On 19 November 1962, on the last day of China's India war, where we got the kind of drubbing that the Indians have been receiving in Old Blighty and Down Under consistently, Assam's police and Indian military personnel swept into Chinese neighbourhoods and the homes of Chinese living in India.
These were people who had been born here, were Indian citizens or married to Indians. They were gruffly ordered to get into or pushed into waiting jeeps and vehicles and driven to local police stations and eventually to trains. All this time, hapless, confused and humiliated, they kept asking, "Where are you taking us? Why are we here?" or "What do you want from us?" only to receive hostile silences or at times a helpless shrug from local policemen who wanted to but could not help them.
Those who reached the train station late were left behind. Thus parents were separated from their children, husbands from wives, siblings and friends from each other. It is an abomination, a horror that we have refused to face up to over the decades, hiding it not just under the carpet but wiping it off all histories. Or are there still some secret notes and notings, buried in some dusty and hidden files of the Ministry of Home Affairs or the Ministry of External Affairs and the Ministry of Defence that tell the story? Can these be dug out by some diligent and resourceful researcher or reporter or conscientious official and put in the public domain?
On that unexpected winter train journey — and November nights are cold in the desert — food, water, sheets or blankets, they rolled across the country to an internment camp in Deoli, Rajasthan. After a few days, a large group was sent to Kolkata and from there, in three ships, transported to China, a land they did not know.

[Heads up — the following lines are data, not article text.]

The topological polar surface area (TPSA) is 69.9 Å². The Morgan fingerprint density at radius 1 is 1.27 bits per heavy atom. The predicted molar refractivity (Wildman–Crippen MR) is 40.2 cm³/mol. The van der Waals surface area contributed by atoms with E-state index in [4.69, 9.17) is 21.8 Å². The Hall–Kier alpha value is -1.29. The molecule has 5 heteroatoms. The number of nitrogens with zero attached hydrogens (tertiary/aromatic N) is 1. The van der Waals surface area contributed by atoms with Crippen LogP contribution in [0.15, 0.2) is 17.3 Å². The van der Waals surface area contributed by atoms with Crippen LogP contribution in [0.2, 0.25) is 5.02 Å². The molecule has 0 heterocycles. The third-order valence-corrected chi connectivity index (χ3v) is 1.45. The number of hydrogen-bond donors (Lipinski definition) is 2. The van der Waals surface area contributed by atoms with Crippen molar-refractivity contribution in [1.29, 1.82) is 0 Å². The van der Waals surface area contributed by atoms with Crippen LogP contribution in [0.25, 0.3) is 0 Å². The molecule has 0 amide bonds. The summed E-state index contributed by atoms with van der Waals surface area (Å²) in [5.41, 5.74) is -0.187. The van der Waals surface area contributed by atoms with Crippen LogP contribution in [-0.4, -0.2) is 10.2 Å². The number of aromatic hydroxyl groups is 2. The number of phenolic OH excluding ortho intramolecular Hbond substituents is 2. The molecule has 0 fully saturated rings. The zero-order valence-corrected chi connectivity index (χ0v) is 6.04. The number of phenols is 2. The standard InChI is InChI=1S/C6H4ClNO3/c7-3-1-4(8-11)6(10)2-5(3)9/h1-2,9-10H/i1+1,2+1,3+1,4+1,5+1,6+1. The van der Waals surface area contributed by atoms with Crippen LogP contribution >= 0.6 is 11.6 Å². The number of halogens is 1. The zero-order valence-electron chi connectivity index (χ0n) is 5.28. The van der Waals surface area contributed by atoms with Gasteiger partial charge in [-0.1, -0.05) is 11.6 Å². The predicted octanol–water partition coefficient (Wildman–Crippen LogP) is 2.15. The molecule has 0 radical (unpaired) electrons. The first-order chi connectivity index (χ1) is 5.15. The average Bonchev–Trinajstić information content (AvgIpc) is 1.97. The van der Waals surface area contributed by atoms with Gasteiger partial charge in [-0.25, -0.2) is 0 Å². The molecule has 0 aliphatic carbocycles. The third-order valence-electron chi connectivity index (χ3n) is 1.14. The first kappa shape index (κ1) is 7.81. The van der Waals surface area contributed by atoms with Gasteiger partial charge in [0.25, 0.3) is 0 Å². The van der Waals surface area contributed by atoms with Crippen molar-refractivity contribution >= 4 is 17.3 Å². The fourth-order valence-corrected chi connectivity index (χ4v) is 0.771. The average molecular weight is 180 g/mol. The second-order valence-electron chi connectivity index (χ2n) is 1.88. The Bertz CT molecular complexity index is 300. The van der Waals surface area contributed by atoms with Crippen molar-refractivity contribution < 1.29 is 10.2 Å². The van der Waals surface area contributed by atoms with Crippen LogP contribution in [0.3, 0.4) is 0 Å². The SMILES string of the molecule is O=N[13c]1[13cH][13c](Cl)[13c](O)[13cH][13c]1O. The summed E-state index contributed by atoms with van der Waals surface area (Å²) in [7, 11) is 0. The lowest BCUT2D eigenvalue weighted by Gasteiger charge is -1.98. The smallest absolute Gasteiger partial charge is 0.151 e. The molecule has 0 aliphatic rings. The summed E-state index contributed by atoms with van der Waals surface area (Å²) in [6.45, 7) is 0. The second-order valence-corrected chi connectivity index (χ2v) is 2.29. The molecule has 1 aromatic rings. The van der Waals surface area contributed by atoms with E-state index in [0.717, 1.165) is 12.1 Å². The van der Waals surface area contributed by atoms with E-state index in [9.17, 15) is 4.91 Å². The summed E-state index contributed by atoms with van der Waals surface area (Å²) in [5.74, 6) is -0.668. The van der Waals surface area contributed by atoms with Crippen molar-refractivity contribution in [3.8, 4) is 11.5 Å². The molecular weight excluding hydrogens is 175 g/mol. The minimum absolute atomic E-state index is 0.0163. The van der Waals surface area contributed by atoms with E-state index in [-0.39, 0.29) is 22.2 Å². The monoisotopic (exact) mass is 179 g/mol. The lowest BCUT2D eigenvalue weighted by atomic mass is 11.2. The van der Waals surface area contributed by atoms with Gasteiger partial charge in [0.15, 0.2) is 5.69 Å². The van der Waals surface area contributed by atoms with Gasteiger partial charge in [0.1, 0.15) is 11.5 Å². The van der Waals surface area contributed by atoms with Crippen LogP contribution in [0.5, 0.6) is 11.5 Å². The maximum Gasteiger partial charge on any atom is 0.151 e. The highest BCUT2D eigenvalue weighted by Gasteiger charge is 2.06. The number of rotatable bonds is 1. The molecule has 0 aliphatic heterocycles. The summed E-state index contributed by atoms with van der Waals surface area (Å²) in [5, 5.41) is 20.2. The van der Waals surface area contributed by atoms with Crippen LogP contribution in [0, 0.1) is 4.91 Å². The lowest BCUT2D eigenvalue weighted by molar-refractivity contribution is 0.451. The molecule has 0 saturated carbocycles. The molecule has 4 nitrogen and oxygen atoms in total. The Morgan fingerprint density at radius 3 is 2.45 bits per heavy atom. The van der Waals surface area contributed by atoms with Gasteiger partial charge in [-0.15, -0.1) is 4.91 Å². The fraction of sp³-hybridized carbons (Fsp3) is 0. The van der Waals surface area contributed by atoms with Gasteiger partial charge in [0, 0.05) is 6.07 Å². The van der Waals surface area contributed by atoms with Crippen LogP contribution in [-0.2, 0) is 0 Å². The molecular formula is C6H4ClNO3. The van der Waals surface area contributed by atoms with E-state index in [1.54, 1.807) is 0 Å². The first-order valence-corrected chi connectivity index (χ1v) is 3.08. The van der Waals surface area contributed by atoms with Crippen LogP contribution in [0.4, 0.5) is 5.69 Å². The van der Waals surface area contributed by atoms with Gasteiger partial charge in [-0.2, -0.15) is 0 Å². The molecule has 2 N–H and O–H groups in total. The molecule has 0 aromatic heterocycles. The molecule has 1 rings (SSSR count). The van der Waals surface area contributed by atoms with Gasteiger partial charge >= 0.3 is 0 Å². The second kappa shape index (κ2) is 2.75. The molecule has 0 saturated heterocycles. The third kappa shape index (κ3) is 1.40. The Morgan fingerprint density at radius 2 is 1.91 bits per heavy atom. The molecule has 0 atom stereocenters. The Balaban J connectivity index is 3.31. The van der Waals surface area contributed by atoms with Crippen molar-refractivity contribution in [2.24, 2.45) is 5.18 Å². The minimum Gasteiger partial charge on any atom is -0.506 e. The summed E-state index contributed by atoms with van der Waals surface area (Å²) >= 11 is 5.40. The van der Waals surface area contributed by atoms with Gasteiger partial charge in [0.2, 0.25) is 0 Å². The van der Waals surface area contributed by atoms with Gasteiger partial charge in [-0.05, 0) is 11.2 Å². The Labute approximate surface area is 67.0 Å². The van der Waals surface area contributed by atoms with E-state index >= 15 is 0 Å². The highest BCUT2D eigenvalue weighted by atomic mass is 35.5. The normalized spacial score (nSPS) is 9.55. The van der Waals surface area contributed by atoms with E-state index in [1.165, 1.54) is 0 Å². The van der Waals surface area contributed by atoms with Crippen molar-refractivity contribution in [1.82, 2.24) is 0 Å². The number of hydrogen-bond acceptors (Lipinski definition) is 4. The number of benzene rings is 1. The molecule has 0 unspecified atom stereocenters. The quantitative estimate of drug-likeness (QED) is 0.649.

Fifty years later, as our news media bristles with hostile reports about China, we are silent about the atrocity committed on a defenceless minority whose only crime was that they bore Chinese names.
n her powerful book, Makum, the scholar and novelist Rita Choudhury brings out the pain, horror and tragedy of those lost years. Written in Assamese and now being translated into English by the feminist publishing house, Zubaan, the book traces the history of this forgotten and shameful chapter in the history of free India. It is seen as extremely fashionable to do a spot of China-bashing these days, whether about Chinese threats to our borders, to our economy, to our environment security or to our conventional security concerns. But our bellicosity does not address the fact that a chunk of land in Arunachal Pradesh remains in Chinese hands: Sumdorong Chu, which the Chinese seized in 1986 and on which they built a helipad, triggering a confrontation that put some 400,000 soldiers on both sides against each other, raising fears about a military escalation. Luckily that abated.
But 50 years after they were externed from Makum town in Assam's Tinsukia district (Makum is a town in the area) and other parts of the region, our Indians of Chinese origin still live in sadness, forgotten by many and virtually discarded by the Centre. Dip Bhuyan, a young filmmaker, has put together a moving narrative of this lost community, who weep and speak, not in anger, but in sadness from their homes in Assam where a handful still live and in China where the "deportees" were packed off, caught between two Asian giants and two worlds. They still speak and write Assamese.
The Divided Soul traces their stories and stirs a sense of sadness mixed with anger that the victims of 1962 have not been rehabilitated or compensated. Perhaps local politicians are too scared of the China factor or being seen as "soft" on security issues to speak openly about it. Why are human rights groups and independent civil society organisations not talking about it either? We are talking about barely a few hundred such families in the Northeast, perhaps a few thousand more in Kolkata and other cities.
It is time to face the past and make amends. Prime Minister Manmohan Singh's government, besmirched by dirt, would do well to acknowledge the harm done to one of our tiniest minorities, who were pawns in a battle between two giants. It could help restore the dignity of both sides and a measure of trust. It could restore a balance to history.